three sheets to the wind

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Derived from sailing ships. The 'sheet' in the phrase uses the nautical meaning, of a rope that controls the trim of sail. A sheet that is in the wind has come loose from its mooring and is flapping in the wind like a flag. A sail (normally jib sails) is said to be sheeted to the wind, when it is set to backfill (set to the opposite side of the ship from normal use).

A backfilled jib is normally a bad thing. But in a major storm when a ship is “hove to,” the helm is lashed to windward, and the jib(s) are sheeted to the windward side of the ship (sheeted to the wind) causing the ship to sit sideways to the wind and waves to minimize the distance the ship is blown off course during a storm. While "hove to" the ship is at the mercy of the wind and the crew has no control of the ship.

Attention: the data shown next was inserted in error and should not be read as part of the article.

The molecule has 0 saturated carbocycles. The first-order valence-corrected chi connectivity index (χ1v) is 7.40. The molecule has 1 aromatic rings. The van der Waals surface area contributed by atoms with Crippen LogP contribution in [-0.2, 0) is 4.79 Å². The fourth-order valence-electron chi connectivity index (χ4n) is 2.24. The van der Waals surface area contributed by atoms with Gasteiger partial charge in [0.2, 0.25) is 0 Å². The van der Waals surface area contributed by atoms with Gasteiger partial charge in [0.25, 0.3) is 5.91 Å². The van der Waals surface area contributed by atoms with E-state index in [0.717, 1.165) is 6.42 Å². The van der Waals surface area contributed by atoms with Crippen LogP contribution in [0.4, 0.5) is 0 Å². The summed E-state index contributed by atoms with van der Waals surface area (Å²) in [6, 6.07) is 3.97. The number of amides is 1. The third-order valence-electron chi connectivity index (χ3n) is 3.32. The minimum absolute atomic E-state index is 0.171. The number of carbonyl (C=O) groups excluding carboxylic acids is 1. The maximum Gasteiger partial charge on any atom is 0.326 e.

As the storm gets stronger, more force is required to hold the ship in position and additional jibs are sheeted to the wind to keep the ship balanced. A ship that has three jibs sheeted to the wind would be sitting sideways to the wind and waves in hurricane conditions, causing it to roll wildly from side to side and in constant danger of rolling over with each wave.

Hence, a totally inebriated person is out of control and in danger of crashing, just like a ship three sheets to the wind.


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three sheets to the wind (not comparable)

  1. (idiomatic) Drunk.
    That late in the evening, he was three sheets to the wind and had long since stopped making sense.



  • Smyth, William Henry; Belcher, Edward (1867). The sailor’s word-book: An alphabetical digest of nautical terms, including some more especially military and scientific ... as well as archaisms of early voyagers, etc.. London: Blackie and Son. p. 680